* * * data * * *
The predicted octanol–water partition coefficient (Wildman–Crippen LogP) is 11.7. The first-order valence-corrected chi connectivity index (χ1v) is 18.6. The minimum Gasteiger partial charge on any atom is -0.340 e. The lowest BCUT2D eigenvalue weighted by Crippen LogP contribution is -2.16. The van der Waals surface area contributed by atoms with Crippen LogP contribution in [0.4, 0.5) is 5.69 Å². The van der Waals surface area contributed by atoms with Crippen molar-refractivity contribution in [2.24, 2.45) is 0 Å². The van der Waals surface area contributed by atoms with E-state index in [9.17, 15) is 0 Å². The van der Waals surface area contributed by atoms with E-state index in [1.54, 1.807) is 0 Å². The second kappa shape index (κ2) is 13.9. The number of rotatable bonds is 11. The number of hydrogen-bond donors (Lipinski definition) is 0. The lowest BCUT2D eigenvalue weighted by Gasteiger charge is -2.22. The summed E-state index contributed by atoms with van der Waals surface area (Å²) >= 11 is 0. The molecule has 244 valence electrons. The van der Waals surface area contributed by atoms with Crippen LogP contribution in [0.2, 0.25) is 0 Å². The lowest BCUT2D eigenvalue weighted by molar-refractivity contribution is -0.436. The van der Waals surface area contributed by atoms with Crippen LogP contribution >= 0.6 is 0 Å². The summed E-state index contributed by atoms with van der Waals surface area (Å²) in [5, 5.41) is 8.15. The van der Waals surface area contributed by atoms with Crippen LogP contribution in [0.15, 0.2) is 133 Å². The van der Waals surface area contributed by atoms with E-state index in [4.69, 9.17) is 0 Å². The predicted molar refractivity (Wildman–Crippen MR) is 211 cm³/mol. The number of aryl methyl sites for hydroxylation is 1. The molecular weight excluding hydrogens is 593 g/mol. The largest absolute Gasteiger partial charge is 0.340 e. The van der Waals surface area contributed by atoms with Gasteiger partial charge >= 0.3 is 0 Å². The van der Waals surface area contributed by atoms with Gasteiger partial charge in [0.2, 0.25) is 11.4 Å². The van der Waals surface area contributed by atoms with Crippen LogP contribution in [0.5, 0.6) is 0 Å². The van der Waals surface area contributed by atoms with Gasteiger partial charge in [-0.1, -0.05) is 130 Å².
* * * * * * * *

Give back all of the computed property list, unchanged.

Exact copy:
The predicted octanol–water partition coefficient (Wildman–Crippen LogP) is 11.7. The first-order valence-corrected chi connectivity index (χ1v) is 18.6. The minimum Gasteiger partial charge on any atom is -0.340 e. The lowest BCUT2D eigenvalue weighted by Crippen LogP contribution is -2.16. The van der Waals surface area contributed by atoms with Crippen LogP contribution in [0.4, 0.5) is 5.69 Å². The van der Waals surface area contributed by atoms with Crippen molar-refractivity contribution in [2.24, 2.45) is 0 Å². The van der Waals surface area contributed by atoms with E-state index in [9.17, 15) is 0 Å². The van der Waals surface area contributed by atoms with E-state index in [1.54, 1.807) is 0 Å². The second kappa shape index (κ2) is 13.9. The number of rotatable bonds is 11. The number of hydrogen-bond donors (Lipinski definition) is 0. The lowest BCUT2D eigenvalue weighted by Gasteiger charge is -2.22. The summed E-state index contributed by atoms with van der Waals surface area (Å²) >= 11 is 0. The molecule has 244 valence electrons. The van der Waals surface area contributed by atoms with Crippen LogP contribution in [0.2, 0.25) is 0 Å². The lowest BCUT2D eigenvalue weighted by molar-refractivity contribution is -0.436. The van der Waals surface area contributed by atoms with Crippen LogP contribution >= 0.6 is 0 Å². The summed E-state index contributed by atoms with van der Waals surface area (Å²) in [5, 5.41) is 8.15. The van der Waals surface area contributed by atoms with Crippen LogP contribution in [0.15, 0.2) is 133 Å². The van der Waals surface area contributed by atoms with E-state index in [4.69, 9.17) is 0 Å². The predicted molar refractivity (Wildman–Crippen MR) is 211 cm³/mol. The number of aryl methyl sites for hydroxylation is 1. The molecular weight excluding hydrogens is 593 g/mol. The largest absolute Gasteiger partial charge is 0.340 e. The van der Waals surface area contributed by atoms with Gasteiger partial charge >= 0.3 is 0 Å². The van der Waals surface area contributed by atoms with Gasteiger partial charge in [0.2, 0.25) is 11.4 Å². The van der Waals surface area contributed by atoms with Crippen LogP contribution in [0.5, 0.6) is 0 Å². The van der Waals surface area contributed by atoms with Gasteiger partial charge in [-0.1, -0.05) is 130 Å².